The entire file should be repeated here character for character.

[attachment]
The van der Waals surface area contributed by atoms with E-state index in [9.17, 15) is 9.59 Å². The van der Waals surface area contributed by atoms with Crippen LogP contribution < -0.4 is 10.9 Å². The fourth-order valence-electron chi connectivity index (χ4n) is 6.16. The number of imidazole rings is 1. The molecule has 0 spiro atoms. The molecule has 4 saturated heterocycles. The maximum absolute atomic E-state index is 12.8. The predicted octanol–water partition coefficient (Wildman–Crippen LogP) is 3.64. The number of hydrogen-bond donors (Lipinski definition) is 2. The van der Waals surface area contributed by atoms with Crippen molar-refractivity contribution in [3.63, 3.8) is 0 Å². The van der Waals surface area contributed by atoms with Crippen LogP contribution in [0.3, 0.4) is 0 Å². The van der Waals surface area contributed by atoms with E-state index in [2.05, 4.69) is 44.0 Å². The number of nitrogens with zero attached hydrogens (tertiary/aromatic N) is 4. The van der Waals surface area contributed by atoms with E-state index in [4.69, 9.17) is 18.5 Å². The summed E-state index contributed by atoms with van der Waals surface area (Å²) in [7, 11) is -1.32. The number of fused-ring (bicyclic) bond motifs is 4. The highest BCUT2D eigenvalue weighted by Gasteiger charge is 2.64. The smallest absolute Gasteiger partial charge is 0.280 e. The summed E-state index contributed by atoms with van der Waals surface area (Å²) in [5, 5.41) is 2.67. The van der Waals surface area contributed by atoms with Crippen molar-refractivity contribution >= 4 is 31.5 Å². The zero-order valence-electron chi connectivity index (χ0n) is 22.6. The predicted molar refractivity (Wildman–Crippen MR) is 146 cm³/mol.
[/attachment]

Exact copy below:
The van der Waals surface area contributed by atoms with E-state index in [9.17, 15) is 9.59 Å². The van der Waals surface area contributed by atoms with Crippen LogP contribution < -0.4 is 10.9 Å². The fourth-order valence-electron chi connectivity index (χ4n) is 6.16. The number of imidazole rings is 1. The molecule has 0 spiro atoms. The molecule has 4 saturated heterocycles. The maximum absolute atomic E-state index is 12.8. The predicted octanol–water partition coefficient (Wildman–Crippen LogP) is 3.64. The number of hydrogen-bond donors (Lipinski definition) is 2. The van der Waals surface area contributed by atoms with Crippen molar-refractivity contribution in [3.63, 3.8) is 0 Å². The van der Waals surface area contributed by atoms with Crippen LogP contribution in [0.3, 0.4) is 0 Å². The van der Waals surface area contributed by atoms with E-state index in [2.05, 4.69) is 44.0 Å². The number of nitrogens with zero attached hydrogens (tertiary/aromatic N) is 4. The van der Waals surface area contributed by atoms with E-state index in [4.69, 9.17) is 18.5 Å². The summed E-state index contributed by atoms with van der Waals surface area (Å²) in [7, 11) is -1.32. The number of fused-ring (bicyclic) bond motifs is 4. The highest BCUT2D eigenvalue weighted by Gasteiger charge is 2.64. The smallest absolute Gasteiger partial charge is 0.280 e. The summed E-state index contributed by atoms with van der Waals surface area (Å²) in [5, 5.41) is 2.67. The van der Waals surface area contributed by atoms with Crippen molar-refractivity contribution >= 4 is 31.5 Å². The zero-order valence-electron chi connectivity index (χ0n) is 22.6. The predicted molar refractivity (Wildman–Crippen MR) is 146 cm³/mol.